Race obsession, all over
It's become abundantly clear that the people most loudly accusing America of being a bastion of "systemic racism" are either ignorant or self-serving cowards.
In the case of television personality Jon Stewart, it's a bit of both.
A case in point is a recent episode of Stewart's show, The Problem with Jon Stewart.
In the episode, entitled "The Problem with White People," Stewart joined two of his guests in eagerly condemning a third, Andrew Sullivan, as a racist. Sullivan's transgression was his mere willingness to question Stewart's and the other guests' assertions that America today is a hotbed of "systemic racism." Stewart displayed ignorance of America's complicated history with race, and cowardice by essentially lobbing the virtue-signaling, mob-appeasing accusation of "racist" at Sullivan. I don't want to spend too much more time discussing Stewart, other than to reiterate that his "problem" starts with ignorance and cowardice. But there is much to learn from Sullivan's must-read summary of the episode.
The disturbing fact is that the obsession with "systemic racism" is pervasive throughout all American institutions, from "woke" corporate America to the federal government's alphabet bureaucracies to academia and public education. But why, and who benefits?
This brings us to a meeting I had last summer with the superintendent of my local school district, Brevard Public Schools (BPS), on the Space Coast of Florida. Like many districts across the country, BPS is skirting responsibility for racial disparities in educational outcomes by blaming "systemic racism." (In BPS's case, blacks and Hispanics lag behind whites — though it's interesting to point out BPS's lack of concern that blacks, Hispanics, and whites all lag behind Asians).
By blaming "systemic racism," BPS is sacrificing the well-being of students of all colors. For example, the message to white students is that they're guilty of "white privilege" as beneficiaries of "systemic racism." The message to black students is that they're helpless victims of oppression, with the chances for a successful life stacked against them, and therefore must be held to different educational and disciplinary standards. The societal trade-off is the destruction of goodwill and greater conflict in the community.
Using "systemic racism" as the default excuse for a school district's failure to adequately educate all students is also an excuse to expand the district's bureaucracy. For example, the disparities, along with George Floyd's death, and BLM's subsequent daily lootings, beatings, and burnings of people and cities across the U.S. over the summer of 2020, were used to Trojan-horse in BPS's CRT-informed Diversity and Equity (DE) program.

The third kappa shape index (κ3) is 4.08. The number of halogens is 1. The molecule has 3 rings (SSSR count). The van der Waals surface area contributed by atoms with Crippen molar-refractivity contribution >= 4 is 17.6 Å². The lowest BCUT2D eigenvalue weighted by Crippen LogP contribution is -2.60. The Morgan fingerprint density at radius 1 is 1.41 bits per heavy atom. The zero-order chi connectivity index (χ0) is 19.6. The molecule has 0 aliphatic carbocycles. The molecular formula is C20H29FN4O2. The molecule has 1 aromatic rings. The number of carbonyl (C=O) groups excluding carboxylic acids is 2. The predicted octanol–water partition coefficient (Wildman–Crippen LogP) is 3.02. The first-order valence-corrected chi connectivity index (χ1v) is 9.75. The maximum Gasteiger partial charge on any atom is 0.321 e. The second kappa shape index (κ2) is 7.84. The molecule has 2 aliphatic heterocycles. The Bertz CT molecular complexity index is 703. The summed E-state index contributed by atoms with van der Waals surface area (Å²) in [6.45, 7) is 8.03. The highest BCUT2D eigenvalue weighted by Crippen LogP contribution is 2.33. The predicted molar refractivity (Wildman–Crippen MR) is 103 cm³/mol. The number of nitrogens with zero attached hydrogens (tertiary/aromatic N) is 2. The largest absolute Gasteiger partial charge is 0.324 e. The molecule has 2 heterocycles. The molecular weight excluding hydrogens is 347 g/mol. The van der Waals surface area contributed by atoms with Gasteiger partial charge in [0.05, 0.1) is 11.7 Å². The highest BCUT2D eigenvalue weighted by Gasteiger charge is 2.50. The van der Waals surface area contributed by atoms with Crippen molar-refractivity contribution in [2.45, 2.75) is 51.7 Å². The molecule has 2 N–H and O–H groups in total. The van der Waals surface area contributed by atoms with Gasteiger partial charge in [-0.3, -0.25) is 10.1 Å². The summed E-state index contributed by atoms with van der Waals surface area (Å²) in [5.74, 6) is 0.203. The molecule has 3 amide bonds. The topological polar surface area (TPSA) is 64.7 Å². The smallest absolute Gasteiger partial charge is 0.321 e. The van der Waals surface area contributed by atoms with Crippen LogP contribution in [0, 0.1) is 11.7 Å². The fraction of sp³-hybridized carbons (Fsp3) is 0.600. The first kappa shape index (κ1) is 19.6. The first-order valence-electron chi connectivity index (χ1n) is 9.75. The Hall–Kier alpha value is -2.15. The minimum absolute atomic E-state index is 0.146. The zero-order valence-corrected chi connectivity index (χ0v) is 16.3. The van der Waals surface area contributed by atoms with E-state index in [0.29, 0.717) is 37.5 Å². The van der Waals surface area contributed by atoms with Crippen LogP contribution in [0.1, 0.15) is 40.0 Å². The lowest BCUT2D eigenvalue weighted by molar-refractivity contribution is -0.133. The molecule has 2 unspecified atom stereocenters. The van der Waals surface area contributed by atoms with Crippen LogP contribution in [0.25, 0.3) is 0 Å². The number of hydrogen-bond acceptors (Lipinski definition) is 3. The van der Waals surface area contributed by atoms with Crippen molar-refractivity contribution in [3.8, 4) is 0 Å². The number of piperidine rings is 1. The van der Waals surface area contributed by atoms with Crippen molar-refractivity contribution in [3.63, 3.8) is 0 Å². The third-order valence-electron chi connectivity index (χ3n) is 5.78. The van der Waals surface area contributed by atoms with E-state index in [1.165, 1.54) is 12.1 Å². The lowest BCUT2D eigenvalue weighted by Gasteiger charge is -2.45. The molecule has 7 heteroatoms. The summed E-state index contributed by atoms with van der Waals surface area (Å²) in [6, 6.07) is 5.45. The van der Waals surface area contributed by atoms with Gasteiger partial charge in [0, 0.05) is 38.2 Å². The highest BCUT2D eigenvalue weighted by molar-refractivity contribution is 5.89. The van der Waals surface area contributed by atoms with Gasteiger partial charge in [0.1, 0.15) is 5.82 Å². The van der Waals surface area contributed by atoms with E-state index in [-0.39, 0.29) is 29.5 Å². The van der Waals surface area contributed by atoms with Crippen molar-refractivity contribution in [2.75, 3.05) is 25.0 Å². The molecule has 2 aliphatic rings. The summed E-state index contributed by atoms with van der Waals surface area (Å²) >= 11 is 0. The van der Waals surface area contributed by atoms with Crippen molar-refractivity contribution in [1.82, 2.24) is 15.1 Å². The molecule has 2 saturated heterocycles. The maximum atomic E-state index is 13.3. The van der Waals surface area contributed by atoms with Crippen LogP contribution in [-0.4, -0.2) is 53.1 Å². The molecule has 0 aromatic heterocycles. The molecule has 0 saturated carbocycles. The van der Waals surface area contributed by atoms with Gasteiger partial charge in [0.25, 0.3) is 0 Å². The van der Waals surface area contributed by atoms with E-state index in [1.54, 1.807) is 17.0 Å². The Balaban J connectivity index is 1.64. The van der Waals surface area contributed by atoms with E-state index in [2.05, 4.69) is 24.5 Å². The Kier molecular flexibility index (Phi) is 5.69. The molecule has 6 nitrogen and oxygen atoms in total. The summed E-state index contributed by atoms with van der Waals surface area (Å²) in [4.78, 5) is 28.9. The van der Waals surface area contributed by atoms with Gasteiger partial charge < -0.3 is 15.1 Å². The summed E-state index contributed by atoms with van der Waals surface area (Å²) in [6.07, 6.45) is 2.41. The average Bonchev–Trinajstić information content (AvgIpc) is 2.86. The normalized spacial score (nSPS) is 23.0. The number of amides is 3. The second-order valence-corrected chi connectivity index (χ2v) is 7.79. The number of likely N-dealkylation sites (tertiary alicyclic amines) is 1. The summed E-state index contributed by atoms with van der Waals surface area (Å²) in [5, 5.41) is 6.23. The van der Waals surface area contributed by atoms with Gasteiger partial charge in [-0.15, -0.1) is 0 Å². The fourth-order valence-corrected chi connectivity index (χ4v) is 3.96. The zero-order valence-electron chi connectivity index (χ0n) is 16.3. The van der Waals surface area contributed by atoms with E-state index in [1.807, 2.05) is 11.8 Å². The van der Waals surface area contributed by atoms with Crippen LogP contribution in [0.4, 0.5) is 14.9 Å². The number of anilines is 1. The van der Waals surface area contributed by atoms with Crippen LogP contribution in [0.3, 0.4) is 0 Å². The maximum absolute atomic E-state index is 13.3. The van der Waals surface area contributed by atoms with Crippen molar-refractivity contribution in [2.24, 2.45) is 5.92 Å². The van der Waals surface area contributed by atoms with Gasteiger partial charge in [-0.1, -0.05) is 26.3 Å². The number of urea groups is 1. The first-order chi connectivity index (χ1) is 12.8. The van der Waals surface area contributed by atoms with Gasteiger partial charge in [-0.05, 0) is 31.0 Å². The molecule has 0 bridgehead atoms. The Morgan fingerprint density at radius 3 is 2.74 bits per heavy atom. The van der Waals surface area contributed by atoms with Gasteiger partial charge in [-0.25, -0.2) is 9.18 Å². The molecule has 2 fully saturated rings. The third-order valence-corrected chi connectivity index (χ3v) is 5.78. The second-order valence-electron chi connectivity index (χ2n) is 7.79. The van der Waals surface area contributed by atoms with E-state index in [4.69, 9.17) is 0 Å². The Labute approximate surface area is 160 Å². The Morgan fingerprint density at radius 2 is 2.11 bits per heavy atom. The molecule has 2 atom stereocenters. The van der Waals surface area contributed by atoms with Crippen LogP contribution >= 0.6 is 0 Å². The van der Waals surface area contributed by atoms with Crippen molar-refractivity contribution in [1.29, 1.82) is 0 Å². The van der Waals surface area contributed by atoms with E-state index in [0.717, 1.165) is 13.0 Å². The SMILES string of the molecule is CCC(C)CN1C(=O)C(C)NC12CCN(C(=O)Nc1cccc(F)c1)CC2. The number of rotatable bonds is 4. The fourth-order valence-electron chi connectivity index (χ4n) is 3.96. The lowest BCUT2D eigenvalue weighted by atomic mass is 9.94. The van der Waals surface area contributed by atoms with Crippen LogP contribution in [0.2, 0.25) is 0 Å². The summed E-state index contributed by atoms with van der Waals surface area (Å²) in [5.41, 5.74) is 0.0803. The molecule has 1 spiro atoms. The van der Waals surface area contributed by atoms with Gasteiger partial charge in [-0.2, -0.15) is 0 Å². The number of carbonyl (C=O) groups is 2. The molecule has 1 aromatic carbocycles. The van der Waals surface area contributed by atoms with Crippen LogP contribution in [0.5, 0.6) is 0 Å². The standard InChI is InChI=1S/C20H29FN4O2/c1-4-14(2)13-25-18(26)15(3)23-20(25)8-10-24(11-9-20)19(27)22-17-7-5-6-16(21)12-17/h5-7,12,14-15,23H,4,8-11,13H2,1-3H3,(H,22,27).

The DE director wasted no time in identifying "systemic racism" as the program's cause du jour:
(BPS) Leadership is also doing a great job of understanding how systemic racism, biases, how mindsight really helps in driving all of these necessary changes.
She continued referring to Floyd's death as a catalyst for DE programs across the country, though there was zero evidence that Floyd's death was due to racism or, more particularly, racism in Florida.
One of the things we will be doing within the district is really being more conscious and committed to unconscious bias training. Also, trying to not only create this shared awareness, of not only what biases are, this systemic racism, things of that nature[.]
The director offered zero evidence to back her claim that disparities are due to "systemic racism," or to prove the existence of "unconscious bias." For the latter, outside explicit deed and action, how can one truly divine what's in another's heart and head? He can't.
As to the former, "systemic racism," those obsessed with it never do provide evidence of its existence. The simple truth is, disparities do not necessarily prove the existence of "systemic racism." Furthermore, "systemic racism" requires two things to exist. One is codified law. The other is mass social acceptance of racism. Neither can be found in America today. (This is hardly to say that "systemic racism" never existed in the U.S., or that America's unfortunate and complicated history regarding race should not be discussed and analyzed.)
As for my meeting with BPS's superintendent, over the previous school year, I had reached out via email on numerous occasions, regarding my family's objections to the racist, CRT-informed material my 6th-grade daughter was bringing home from her elementary school. The superintendent offered an in-person meeting to discuss the matter. I accepted.